In the kids’ section of the library, Liam pulls book off the shelf with wild abandon, especially if he sees pictures of trucks or construction vehicles. This has proven quite effective and we have read some great books because of this approach, but it is also nice to have recommended books to look for and check out.
Also, besides reading students’ stacks of poetry and unfinished novels, one of the top things English teachers are asked to do is recommend books. Here are some recommendations from my family:
I Stink! by Kate and Jim McMullin Book and CD recommended by Patrick and Liam
This is an absolute favorite in my house (and van) from the audiobook section for kids. The garbage truck has the perfect voice for narration. The alphabet soup of trash list (especially puppy poo and ugly underpants) makes my kids laugh every time.
I Yam a Donkey by Cece Bell recommended by Patrick
Patrick came home so excited about this book that his ELA teacher read to the class, so we made sure to pick it up at our next library visit. He loved the humor; I loved the sneaky way this author teaches subject/verb agreement. We took turns reading the parts of Donkey and Yam in funny voices, and the last line is so memorable the kids continue to repeat it (but I can’t give it away!).
Spoon by Amy Krouse Rosenthal and Scott Magoon recommended by Patrick and Liam
I think I loved this book and its companion, Chopstick even more than the kids. It uses such clever wordplay as Spoon struggles with the fact that fork, knife, and chopstick all have much more exciting lives than him. I think you can see the lovely lesson that unfolds in the end. It is a stirring read. 🙂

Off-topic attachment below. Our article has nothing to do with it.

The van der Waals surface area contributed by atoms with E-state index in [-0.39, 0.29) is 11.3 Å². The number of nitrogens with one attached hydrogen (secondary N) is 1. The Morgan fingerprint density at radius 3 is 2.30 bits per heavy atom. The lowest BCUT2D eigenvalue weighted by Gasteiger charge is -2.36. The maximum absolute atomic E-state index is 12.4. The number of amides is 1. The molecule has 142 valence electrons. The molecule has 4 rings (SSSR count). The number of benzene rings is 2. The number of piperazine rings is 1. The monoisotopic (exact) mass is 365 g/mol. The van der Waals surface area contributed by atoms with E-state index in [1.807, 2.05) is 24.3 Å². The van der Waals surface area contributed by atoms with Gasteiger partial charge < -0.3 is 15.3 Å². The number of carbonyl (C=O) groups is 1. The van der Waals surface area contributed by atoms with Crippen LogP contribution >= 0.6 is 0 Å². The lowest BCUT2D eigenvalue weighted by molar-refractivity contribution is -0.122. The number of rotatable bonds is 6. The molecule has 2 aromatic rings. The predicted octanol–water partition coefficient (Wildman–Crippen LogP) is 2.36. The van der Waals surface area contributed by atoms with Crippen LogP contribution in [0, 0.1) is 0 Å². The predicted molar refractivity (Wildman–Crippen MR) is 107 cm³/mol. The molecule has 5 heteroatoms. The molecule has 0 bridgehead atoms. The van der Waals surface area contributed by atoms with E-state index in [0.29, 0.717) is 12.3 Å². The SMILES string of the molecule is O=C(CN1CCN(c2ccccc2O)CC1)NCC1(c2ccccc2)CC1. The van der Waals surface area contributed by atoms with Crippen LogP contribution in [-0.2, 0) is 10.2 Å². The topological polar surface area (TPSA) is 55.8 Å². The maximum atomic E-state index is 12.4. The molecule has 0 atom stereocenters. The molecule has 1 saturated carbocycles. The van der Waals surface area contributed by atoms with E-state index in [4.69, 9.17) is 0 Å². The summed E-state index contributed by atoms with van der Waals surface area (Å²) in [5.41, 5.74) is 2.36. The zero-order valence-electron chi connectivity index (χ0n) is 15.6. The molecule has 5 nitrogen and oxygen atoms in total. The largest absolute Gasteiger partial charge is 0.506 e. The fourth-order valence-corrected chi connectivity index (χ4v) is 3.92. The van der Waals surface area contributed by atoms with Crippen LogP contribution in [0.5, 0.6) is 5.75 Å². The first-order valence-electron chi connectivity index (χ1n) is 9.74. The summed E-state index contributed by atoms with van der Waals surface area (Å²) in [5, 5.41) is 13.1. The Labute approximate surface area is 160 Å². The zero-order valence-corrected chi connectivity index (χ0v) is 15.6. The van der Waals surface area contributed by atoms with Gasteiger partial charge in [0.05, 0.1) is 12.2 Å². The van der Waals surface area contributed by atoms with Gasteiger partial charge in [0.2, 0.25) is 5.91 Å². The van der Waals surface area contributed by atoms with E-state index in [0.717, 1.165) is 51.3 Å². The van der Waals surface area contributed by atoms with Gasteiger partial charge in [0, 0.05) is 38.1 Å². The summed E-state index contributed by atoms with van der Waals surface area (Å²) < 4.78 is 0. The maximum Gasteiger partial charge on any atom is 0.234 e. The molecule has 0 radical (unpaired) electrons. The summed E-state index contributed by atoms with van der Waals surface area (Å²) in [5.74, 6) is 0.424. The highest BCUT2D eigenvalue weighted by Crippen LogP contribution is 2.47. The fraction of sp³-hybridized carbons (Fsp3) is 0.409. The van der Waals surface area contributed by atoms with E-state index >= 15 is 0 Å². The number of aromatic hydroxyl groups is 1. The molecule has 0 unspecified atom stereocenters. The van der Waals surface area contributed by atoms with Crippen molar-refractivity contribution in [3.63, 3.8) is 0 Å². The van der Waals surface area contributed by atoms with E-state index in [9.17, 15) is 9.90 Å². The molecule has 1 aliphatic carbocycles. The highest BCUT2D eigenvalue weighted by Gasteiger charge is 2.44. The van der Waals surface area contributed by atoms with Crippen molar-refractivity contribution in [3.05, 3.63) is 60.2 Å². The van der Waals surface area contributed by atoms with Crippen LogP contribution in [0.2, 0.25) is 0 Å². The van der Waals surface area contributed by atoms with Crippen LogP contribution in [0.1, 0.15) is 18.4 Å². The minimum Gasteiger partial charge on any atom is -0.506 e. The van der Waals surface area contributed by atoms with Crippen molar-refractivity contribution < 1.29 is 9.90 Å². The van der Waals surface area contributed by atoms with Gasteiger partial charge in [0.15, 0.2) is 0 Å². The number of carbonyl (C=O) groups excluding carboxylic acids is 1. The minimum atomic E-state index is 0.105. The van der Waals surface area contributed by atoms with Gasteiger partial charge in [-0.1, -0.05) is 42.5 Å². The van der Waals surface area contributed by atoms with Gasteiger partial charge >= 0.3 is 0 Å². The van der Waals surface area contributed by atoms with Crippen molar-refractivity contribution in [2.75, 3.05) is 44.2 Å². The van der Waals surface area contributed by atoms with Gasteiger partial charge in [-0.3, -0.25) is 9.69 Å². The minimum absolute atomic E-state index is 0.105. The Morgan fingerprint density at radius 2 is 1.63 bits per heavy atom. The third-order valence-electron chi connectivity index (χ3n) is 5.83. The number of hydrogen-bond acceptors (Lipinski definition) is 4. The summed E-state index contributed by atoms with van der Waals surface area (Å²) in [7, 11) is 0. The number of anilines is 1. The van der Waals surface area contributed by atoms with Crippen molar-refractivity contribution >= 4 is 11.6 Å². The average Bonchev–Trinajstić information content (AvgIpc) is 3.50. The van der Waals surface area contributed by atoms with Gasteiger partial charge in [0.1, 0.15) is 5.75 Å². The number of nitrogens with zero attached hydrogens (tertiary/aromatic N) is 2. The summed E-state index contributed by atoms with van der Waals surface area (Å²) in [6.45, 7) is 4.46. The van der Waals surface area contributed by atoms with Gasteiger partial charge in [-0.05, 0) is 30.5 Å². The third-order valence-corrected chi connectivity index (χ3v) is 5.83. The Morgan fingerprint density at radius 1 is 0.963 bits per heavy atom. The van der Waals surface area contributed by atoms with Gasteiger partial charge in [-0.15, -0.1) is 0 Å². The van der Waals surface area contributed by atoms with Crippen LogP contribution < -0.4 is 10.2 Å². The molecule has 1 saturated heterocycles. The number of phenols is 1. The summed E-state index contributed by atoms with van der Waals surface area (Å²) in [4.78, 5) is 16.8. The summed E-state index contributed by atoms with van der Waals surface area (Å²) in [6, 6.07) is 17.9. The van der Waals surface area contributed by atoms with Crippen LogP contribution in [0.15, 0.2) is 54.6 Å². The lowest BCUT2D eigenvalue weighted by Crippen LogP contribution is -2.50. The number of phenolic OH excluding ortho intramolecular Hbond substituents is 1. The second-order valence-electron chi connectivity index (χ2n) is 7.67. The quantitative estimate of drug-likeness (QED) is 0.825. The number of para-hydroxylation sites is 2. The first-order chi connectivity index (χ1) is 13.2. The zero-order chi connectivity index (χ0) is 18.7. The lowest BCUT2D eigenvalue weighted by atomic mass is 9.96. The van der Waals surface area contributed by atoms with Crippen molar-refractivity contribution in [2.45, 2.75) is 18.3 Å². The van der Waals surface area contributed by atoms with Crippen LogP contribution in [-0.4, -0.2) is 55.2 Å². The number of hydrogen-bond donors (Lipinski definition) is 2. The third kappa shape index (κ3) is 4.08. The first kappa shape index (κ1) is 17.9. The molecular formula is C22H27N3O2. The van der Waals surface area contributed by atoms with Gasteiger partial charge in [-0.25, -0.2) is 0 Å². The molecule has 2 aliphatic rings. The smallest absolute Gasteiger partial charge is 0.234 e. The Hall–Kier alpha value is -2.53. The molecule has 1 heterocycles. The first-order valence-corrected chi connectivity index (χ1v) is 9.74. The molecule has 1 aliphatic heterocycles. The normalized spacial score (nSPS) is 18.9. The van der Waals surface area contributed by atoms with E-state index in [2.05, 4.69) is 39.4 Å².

Recommended for adults
Well, here is my summer reading stack. I took this picture in May and the stack has increased at least two fold. This also doesn’t count my Overdrive queue of audio and Kindle reads.
A Land More Kind Than Home by Wiley Cash
This book was recommended to me by @karlahilliard who will be teaching this novel as a part of One Book, One West Virginia’s Common Read for the State. Cash is also the current Appalachian Heritage Writer in Residence at Shepherd University and writes about the mountains of western North Carolina. This is a suspenseful novel told through three narrative perspectives with a plot largely revolving around a snake handling church with a pastor who is equally as captivating to his parishioners as he is villainous. Cash’s essay at the close of my copy of the book “Why I Write about North Carolina” offers intriguing insight into his inspiration for the novel and the title.
The Handmaid’s Tale by Margaret Atwood
In anticipation of the Hulu series that launched this spring (and has 10 episodes now streaming) I knew I had to read this book before watching the shows. Several students have used this for independent reading over the years, but I was not convinced that it would be a genre or subject matter that I would enjoy. Well, I loved it. This novel takes the Old Testament principle of the use of handmaids for procreation and sets it in a dystopian future. Atwood is a master of language, character development, and suspense. I look forward to reading more of her novels.